Her Shoes

Mom's Wedding ShoesI certainly did not remember seeing them before.
Yet, I KNEW what they were.

“Mom’s shoes!”

“Mom’s WEDDING shoes!!!”

Dad was clearing out some things after Mom had passed away in 2003. He had planned to give those shoes away. “Give Mom’s shoes away?” I grabbed them up and exclaimed, “NO WAY!” “We’re NOT giving Mom’s wedding shoes away.”

No matter if I never had the chance to use them, I was not going to give away the shoes Mom wore during her wedding.

I saved the shoes. I stored them away at my house. Some day, some one would be lucky enough to have the pleasure of using them.

Seasons passed. Mom’s wedding shoes were still safe in my closet.

In October of 2008, I met Jeff. We seemed to have a lot in common and yet enough differences to make things interesting. We established a friendship that became a wonderful relationship. Soon I realized I had fallen in love with Jeff. And, Jeff felt the same about me.

February 14, 2010 we became engaged. I KNEW what shoes I’d be wearing sooner than some day.


Mom’s photo, Mom’s wedding shoes, my wedding bouquet….photo taken shortly before my wedding to Jeff on 9.10.11.ย Notice the “Good Housekeeping Seal of Approval” in the arch of that shoe.

Mom's wedding shoes, my wedding dress

I wore my Mom’s wedding shoes, the ones she wore in 1956 when she walked down the aisle to marry Dad. I was honored to have Mom walk with me at my wedding, as well as walking with Dad. I love them both.ย Those shoes must have some magic in them, Mom and Dad were married for 47 years and blessed with a great relationship. Jeff and I are looking forward to many wonderful years together.

Showing Mom's wedding shoes

Mom walked me through my wedding ceremony. I wore the same shoes she wore at her wedding. We showed them off at the start of our wedding ceremony, so that all our family and friends would know I was walking in her shoes.


9 thoughts on “Her Shoes

  1. So beautiful… it made me smile. I understand where you’re coming from, wanting your mum to be there with you on your big day even though she physically isn’t. I lost my dad years ago and often feel saddened that he won’t be here on that big day. We keep whatever piece of them we can… shoes, a toilet bag (in my case ๐Ÿ™‚ ), or whatever else they owned that we want to hold on to; and we know they live on in our hearts.

    And congrats upon your wedding! Blessings, and many happy years ๐Ÿ™‚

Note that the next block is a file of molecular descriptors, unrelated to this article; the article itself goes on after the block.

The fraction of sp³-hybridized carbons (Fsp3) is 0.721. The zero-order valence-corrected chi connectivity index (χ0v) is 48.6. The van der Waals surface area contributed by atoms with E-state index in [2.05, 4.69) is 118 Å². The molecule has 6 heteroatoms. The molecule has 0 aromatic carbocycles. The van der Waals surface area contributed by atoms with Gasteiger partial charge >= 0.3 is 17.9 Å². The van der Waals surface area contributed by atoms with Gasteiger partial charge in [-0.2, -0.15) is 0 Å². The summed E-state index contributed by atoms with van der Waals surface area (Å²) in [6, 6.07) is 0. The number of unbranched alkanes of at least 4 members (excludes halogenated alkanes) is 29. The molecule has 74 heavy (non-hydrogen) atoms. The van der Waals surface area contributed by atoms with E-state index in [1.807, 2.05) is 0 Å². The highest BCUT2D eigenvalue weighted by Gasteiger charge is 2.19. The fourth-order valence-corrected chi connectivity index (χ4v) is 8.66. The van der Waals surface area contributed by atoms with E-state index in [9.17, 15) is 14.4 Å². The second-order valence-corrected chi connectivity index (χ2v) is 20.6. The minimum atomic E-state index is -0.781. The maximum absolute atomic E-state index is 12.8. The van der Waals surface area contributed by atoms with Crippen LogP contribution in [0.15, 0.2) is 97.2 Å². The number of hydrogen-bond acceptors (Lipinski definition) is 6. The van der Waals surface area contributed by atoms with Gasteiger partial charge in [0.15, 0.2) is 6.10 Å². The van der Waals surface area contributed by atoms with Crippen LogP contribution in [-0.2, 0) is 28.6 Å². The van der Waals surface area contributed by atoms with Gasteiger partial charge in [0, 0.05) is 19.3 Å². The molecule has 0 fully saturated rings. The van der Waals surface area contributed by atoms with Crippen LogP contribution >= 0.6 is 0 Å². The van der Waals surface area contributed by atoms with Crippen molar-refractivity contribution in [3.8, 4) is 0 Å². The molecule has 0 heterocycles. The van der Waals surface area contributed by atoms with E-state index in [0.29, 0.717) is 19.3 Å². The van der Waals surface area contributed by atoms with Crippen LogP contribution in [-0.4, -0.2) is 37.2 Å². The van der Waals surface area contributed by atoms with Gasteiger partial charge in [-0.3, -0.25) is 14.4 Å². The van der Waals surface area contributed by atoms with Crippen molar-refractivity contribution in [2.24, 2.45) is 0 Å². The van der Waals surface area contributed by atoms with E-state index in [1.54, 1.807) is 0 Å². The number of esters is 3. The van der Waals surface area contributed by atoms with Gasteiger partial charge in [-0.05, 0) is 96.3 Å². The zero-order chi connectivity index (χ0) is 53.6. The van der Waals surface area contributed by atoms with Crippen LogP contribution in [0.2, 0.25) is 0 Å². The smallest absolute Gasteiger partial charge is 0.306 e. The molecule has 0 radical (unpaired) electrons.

• Thank you for your understanding, kind words and blessings. Thank you for reading.

      I often wonder how many other brides (and grooms) have had to get through their wedding without their parent or other family member. Jeff’s Dad had passed away several years ago, so we were missing him also. Sadly, we never had the pleasure of meeting each other’s deceased parent, yet we see their influence in our lives. To celebrate our parents we had their photos on display at our wedding, even a photo of Jeff’s late wife. She was influential in Jeff’s life (they had been married for 24 years when she died) and encouraged him to move forward in his life – – a great, loving gesture to which both Jeff and I benefit.

      I am sorry for your loss and encourage you to acknowledge him on your big day. We are so glad we did. Besides the photos and me wearing Mom’s shoes, we had butterflies in special places in our decorations, our bouquets and our flower girl’s necklace.

      We had a wonderful day and believe that our physically absent loved ones were there in spirit and were just as pleased as the ones in attendance.

      Take Care.

      • I looked at it as a “Thank You” to Jeff’s late wife. Before she died, they had a chat about the future, Jeff’s future. Jeff told her that he’d never marry again. She told him, “Never say never.” She encouraged him to go on with his life, to have a happy life. When she died he was devastated, yet, he got his life put back together, healed himself. Knowing that he’d probably live quite a few more years, he decided that he’d like to have another good relationship, if given the chance. After all, he had a good 24 years with her. She was an influence in Jeff’s life (as was his Dad) and did both of us a big favor by encouraging him to move forward after she was gone. I think she showed a great amount of love and support and I thank her.

      • I think so too. And 24 years is a full generation, a lifetime. Where most of us cannot think of the love of our life with anyone else other than ourselves, she encouraged him to find love again, to try at happiness at again. Which he has found with you ๐Ÿ™‚

  2. When Ron and I got married, his dad was already long passed. My dad walked me down the aisle, and then on Monday, went to the doctor to find out he had cancer. He died just two months later. I’ve always felt, as the youngest in our family, that he waited just long enough to see that his three daughters were safely cared for and his job was done. Your story with Jeff is so touching. Thanks for cherishing each morsel of it, and having the gifts to share with us.

    • Thank you, Elizabeth. And, thanks for sharing your story. I am sure your Dad was pleased to know that his daughters were all well loved and cherished.

      I am lucky that my Dad is still here and was able to be in my wedding. In 1993 he had an abdominal aortic aneurysm, in 1995 heart bypass surgery, then if you can believe it, MORE health issues after that. He managed to recover. A friend of mine told me then that “Dad’s not done yet, you’re not married yet – he still has a job to do.” Even though I got married last September, Dad is not going anywhere, just yet. ๐Ÿ™‚ He’s still not done. ๐Ÿ™‚

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